So, you’ve decided to meet with a financial professional. Good for you! Getting guidance from a professional is a key step in helping you achieve your financial goals.
But before you commit to working with a financial professional long-term, it’s a good idea to have an introductory meeting. You want your relationship with your financial professional to be ongoing, and asking the right questions when you first meet is important. Here’s a few you might want to consider.
1. What are your qualifications?
Just like any job interview, you should begin by asking why this person is qualified to help you. He or she should discuss years of experience, as well as any licenses he or she holds. Since financial professionals operate in a highly regulated environment, they are usually licensed through the state in which they practice. Different insurance products require different licenses. You can verify licensure by visiting your state’s insurance commission website.
2. Do you specialize?
Some financial professionals focus on helping people with a specific need. They may have earned industry designations and certifications and chosen to focus in a specific area. For example, if you’re nearing retirement, you’ll want to find someone that specializes in retirement services, so they’re fully qualified to offer retirement guidance and help you develop a strategy.
3. Can you give me references?
References are key to establishing credibility with your financial professional. He or she should be able to give you the names of clients who are happy to discuss their experience. One thing to remember: the references provided should reflect you and your situation. For example, if you’re a 55-year-old man with kids in college, you shouldn’t be given an 80-year-old widow as a reference (unless she and her husband began with that financial professional when they, too, were in their 50s with college kids). Note that the ability to provide references may be limited by the financial professionals' licenses and registrations due to client privacy restrictions.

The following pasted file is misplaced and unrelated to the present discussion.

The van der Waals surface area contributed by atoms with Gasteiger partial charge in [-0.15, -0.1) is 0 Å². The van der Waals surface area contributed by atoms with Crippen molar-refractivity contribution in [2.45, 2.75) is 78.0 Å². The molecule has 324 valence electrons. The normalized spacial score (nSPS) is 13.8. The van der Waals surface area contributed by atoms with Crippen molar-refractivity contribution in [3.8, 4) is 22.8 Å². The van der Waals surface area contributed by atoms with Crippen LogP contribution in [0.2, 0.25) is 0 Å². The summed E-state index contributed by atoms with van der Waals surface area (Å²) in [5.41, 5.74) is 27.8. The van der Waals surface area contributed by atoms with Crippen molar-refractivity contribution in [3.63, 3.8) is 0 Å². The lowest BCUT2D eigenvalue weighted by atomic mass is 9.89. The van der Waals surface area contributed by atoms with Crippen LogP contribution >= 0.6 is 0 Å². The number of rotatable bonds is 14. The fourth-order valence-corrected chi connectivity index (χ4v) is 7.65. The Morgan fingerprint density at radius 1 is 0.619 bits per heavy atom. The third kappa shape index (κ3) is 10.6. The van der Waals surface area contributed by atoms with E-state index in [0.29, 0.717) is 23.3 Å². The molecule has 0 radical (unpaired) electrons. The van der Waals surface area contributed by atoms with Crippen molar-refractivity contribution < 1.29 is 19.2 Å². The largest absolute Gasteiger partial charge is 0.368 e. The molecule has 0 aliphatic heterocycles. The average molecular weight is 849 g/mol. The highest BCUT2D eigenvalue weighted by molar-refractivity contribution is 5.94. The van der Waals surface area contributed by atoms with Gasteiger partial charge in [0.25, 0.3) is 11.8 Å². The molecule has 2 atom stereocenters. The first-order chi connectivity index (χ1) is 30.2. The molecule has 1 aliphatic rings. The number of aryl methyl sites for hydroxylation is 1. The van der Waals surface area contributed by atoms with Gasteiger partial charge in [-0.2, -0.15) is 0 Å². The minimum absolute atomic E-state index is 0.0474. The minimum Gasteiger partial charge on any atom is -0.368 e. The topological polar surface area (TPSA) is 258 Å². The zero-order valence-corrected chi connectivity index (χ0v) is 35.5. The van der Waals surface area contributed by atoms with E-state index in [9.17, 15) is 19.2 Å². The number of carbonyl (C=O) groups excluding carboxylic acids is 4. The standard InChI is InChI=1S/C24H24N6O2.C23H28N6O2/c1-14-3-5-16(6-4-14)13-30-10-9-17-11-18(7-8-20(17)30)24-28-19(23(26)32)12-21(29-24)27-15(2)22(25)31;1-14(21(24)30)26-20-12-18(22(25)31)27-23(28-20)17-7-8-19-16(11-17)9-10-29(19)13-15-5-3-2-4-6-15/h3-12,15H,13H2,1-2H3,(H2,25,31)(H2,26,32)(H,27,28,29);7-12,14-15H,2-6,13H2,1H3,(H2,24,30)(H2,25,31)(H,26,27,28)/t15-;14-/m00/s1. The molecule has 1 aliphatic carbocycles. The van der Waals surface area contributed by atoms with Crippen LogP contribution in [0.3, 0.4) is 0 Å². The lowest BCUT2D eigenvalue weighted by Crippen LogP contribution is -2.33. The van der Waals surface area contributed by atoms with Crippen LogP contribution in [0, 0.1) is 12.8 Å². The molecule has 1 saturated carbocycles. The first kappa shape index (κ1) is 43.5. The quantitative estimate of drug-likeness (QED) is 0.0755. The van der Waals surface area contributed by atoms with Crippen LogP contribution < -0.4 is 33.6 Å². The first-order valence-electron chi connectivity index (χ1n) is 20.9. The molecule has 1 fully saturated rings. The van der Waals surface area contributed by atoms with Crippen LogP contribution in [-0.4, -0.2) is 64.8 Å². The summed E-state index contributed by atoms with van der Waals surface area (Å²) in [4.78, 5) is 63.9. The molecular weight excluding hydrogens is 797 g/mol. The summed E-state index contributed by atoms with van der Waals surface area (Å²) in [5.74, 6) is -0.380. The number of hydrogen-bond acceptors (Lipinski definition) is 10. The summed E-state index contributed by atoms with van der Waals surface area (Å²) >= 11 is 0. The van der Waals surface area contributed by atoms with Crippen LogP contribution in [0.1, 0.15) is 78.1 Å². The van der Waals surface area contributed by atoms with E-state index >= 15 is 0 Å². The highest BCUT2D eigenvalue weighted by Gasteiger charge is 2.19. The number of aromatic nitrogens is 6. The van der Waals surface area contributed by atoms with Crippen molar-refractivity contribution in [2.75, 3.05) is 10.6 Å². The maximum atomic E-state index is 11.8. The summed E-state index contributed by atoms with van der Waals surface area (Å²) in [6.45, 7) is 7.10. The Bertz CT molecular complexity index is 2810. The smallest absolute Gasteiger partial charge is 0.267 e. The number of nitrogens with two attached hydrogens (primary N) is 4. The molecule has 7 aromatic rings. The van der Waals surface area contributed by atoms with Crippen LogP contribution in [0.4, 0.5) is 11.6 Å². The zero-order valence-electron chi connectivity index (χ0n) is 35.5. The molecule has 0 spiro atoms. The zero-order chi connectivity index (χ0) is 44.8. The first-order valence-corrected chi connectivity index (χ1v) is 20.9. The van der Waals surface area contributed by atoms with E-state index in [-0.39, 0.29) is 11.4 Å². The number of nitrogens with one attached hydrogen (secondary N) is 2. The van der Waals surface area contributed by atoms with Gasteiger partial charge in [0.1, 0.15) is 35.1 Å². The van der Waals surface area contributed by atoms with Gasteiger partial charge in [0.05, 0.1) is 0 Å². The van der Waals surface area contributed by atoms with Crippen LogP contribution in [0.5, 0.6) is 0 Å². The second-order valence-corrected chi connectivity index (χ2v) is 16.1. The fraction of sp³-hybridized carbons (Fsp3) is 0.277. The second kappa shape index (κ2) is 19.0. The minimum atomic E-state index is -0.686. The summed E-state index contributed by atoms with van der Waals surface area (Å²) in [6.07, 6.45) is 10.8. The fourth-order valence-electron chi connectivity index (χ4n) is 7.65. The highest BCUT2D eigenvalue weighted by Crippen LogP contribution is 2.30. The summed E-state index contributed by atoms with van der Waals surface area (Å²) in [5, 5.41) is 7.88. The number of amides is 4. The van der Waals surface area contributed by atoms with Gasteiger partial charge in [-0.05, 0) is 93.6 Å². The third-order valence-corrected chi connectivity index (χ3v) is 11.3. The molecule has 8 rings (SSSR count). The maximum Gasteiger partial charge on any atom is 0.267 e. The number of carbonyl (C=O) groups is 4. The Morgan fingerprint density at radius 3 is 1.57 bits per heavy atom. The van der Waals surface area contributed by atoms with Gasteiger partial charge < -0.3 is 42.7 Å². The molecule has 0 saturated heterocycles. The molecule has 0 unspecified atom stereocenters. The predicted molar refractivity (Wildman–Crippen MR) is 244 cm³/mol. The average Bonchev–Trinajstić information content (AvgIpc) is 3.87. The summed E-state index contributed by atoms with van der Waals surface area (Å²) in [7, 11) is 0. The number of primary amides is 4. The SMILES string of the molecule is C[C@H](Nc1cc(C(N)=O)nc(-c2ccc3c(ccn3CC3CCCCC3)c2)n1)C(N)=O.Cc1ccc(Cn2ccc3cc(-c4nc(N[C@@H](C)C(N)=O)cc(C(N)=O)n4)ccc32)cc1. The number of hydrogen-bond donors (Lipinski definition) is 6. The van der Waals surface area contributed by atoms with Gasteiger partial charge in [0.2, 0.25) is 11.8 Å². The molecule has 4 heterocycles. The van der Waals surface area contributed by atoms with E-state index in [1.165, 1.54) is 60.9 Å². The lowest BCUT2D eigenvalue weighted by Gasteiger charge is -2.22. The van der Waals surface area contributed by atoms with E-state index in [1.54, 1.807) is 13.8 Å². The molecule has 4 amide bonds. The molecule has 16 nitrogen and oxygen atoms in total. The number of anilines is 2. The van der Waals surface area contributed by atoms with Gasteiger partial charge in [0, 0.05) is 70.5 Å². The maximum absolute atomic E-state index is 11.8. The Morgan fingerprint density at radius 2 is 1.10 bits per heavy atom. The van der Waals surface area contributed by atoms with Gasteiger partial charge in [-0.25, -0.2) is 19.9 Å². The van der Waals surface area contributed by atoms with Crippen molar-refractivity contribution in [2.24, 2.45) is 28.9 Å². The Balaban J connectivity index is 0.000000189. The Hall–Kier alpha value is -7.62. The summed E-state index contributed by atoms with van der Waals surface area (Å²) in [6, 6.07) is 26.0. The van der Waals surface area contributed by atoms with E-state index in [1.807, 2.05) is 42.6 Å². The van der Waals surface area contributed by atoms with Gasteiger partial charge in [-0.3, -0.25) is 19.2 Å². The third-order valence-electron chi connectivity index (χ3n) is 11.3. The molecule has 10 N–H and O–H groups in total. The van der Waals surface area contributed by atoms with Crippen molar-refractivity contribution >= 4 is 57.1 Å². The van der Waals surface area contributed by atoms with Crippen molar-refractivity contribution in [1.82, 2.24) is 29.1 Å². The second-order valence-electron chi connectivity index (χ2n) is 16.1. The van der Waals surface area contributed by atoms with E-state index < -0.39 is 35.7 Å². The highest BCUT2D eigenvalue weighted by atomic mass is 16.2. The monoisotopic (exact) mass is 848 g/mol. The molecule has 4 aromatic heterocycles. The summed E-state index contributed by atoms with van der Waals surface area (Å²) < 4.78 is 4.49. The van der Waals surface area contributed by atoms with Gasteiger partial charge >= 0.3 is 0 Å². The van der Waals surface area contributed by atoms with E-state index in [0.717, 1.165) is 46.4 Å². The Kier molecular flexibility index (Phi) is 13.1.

4. How will I know how I’m doing financially?
Ultimately, each of us is responsible for our own finances. However, you should receive financial statements from the companies holding your money. Your financial professional can use those statements during your financial reviews to discuss your financial progress and answer questions you may have
Finding the right financial professional is like getting custom-made clothing; you want the best fit possible.
5. How do you get paid?
Some financial products involve a fee to purchase or sell, called commissions. Others don’t charge commissions, but apply an annual fee to the assets held in the account. Feel free to ask questions like: what are the costs involved with the products I am purchasing? Is all my money put to work? Is there a penalty if I want to remove money? While financial professionals can be paid in a number of ways, the bottom line is this: you should feel comfortable that he or she is explaining fees in language you fully understand.
6. What happens next?
If you like what you hear from your financial professional, how do you proceed? Your financial professional will start by asking their own questions to learn more about your background, needs, and objectives. This helps to determine what you want to achieve and is the first step in creating a strategy that’s right for you. Next, he or she should offer to present a proposal that takes into consideration your specific needs. Once they have the proposal, you should discuss how the various parts of the strategy will work together to help you achieve your goals. With your approval, the different parts will then be funded, and the proposal is put into action.
Finding the right financial professional is like getting custom-made clothing; you want the best fit possible. Tailors take measurements. Prospective clients ask questions. Be sure to ask as many questions as you need to help you develop a comfortable, long-lasting relationship with your financial professional.
This information is intended for informational purposes only and is not intended to serve as the basis for any financial decisions.